Not too many years ago, youngsters were vocally expressing their desire to come out from under their parent’s wings and build their own lives, away from their parental shadows and create a world of their own. However, today the story is different and human resource experts are saying that they notice a change and are seeing the youth of today much more open-minded and forbearing and even encouraging — of parental participation.
Parents are actively participating in their children’s job hunts. Given their propensity to hover around everything their child does, they have been christened “Helicopter parents,” by HR professionals.
When the kids were small the helicopter parents would be all over their kids in school, during sports, extra-curricular activities and are spilling on to their workplaces as well. You will find them, submitting resumes on behalf of their kids; accompanying them to interviews and negotiating salaries on their behalf. HR professionals even relate stories of how you find them intervening in disputes.
Is this a new phenomenon and limited to over-involved, over-jealous parents? Or is it a sign of a new tolerance in a young person’s transition from childhood to adulthood? It may be wrong to assume an answer but employers are seeking answers to it.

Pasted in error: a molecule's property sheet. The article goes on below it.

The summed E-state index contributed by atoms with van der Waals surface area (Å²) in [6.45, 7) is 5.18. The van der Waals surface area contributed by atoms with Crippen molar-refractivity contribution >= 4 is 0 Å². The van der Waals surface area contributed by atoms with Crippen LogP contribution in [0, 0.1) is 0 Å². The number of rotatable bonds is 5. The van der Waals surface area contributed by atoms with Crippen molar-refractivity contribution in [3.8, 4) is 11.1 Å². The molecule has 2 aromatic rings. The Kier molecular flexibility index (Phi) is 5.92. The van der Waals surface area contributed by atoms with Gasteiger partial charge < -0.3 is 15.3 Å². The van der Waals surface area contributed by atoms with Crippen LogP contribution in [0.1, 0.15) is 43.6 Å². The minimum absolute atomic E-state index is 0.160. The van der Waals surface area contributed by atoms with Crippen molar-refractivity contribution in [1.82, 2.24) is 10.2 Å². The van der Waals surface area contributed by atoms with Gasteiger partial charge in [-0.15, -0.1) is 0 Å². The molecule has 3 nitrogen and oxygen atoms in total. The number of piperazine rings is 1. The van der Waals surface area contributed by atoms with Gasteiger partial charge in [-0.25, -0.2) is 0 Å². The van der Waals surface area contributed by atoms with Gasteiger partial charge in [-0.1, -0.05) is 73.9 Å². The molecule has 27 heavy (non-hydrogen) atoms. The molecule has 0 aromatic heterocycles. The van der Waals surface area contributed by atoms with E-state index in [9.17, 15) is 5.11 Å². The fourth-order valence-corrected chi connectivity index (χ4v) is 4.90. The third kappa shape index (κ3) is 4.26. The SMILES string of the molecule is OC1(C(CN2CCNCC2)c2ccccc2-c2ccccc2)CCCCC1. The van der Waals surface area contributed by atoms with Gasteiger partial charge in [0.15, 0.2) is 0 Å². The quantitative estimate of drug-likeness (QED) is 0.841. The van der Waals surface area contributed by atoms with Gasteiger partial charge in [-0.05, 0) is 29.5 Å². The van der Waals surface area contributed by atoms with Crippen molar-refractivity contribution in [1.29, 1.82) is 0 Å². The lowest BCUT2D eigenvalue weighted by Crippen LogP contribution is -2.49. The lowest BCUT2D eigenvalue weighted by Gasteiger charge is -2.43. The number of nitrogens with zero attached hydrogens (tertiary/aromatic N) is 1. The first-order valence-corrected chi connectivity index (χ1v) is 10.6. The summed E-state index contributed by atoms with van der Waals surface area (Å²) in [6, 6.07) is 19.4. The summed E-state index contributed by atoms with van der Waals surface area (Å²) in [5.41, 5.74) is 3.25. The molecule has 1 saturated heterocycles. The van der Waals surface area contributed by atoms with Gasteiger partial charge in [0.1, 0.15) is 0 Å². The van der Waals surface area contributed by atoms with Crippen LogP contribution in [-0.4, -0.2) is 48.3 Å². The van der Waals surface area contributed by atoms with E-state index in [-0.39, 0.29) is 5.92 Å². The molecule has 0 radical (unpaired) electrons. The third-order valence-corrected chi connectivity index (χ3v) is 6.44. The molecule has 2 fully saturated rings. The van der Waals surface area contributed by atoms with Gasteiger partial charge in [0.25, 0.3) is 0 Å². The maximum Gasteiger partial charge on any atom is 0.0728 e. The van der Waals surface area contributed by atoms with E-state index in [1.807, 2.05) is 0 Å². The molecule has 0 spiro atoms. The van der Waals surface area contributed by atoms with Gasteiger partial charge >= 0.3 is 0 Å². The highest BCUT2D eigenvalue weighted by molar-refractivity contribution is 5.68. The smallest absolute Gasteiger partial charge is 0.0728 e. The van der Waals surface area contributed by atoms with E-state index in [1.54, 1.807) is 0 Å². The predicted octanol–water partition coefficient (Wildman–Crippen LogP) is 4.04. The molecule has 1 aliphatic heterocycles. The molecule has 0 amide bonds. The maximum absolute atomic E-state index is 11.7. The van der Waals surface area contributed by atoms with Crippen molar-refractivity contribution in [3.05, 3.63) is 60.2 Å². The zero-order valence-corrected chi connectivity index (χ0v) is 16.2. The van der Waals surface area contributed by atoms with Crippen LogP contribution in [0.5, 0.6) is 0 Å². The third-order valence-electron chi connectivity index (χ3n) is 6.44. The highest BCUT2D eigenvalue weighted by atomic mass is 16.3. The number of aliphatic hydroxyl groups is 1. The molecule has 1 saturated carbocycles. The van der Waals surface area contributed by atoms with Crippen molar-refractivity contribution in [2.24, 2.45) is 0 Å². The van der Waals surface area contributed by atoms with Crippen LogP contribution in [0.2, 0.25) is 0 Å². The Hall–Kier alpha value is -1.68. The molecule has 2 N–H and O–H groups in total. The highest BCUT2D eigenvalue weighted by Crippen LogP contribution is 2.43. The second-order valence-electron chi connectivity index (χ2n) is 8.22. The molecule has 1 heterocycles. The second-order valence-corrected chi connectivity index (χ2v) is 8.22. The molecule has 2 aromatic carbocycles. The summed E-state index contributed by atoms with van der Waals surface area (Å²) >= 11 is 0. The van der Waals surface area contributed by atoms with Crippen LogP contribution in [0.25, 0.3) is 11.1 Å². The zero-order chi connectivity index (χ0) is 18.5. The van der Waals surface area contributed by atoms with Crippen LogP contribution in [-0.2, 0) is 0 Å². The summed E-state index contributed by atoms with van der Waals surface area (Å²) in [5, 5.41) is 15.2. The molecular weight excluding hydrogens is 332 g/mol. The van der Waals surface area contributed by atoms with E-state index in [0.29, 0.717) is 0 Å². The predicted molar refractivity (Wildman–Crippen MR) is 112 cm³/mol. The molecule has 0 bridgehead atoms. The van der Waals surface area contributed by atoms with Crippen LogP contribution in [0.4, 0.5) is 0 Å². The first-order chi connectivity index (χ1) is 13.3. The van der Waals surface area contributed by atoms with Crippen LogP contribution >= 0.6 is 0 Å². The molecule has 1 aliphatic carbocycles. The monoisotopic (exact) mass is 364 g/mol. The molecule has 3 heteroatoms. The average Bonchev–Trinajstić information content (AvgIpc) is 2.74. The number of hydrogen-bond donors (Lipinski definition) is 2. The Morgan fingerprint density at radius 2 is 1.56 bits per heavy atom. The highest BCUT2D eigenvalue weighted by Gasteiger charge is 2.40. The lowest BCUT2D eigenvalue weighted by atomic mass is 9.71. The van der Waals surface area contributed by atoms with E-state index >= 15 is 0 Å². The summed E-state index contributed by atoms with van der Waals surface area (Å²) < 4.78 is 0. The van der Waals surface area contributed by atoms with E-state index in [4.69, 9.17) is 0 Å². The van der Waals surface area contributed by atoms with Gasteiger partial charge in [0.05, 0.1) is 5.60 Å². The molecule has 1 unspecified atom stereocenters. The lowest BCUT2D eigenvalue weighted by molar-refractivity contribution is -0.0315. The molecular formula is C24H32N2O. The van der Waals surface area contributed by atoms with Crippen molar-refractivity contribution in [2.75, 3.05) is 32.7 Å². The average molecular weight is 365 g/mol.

JoAnn Corley, an employee training and development specialist, author, and coach said that she is often asked this question during seminars and says that at times parents go a bit too far. “When do you cut the umbilical cord? That’s what I want to know.”
Corley says that over-protective parents extend their kids transition to adulthood by a few years and curtail their growth and ability to think for themselves. By interfering in their work process the children are “not allowed to develop professional muscles because the parents are doing it for them,” she said.
She says that most parents are unaware of the negative impact their unwarranted support and concern is having on their kids and HR needs to tell them where and why they are going wrong and that they should create a professional boundary that they must not cross.
“If there’s not a cutting of the umbilical cord, all of a sudden that person becomes a very dependent, entitled employee, not empowered,” she says. “We want our kids to be empowered professionals. Where does that start?”
In a challenging marketplace the independent kids will learn how to take the tough knocks and become hard-wearing and resilient. Those who seek or are given parental assistance will run to their parents whenever any problem arises and, “whine and complain.”
Megan Huffnagle, a human resources manager, says that during her course of duty she has faced numerous cases of parental meddling and nosiness. She had to deal with the mother of a 20-year old who called to negotiate her son’s salary. Parents would be regulars at disciplinary meetings complaining about happenings at the workplace.
She said that parental protection went overboard, when she had a father discussing a paycheck problem for his daughter who was in her thirties. Parents coming to interviews with applicants were normal, “When one such applicant was called back, his mother cornered the interviewer and promptly gave him a list of reasons why he should hire her son,” she recollected.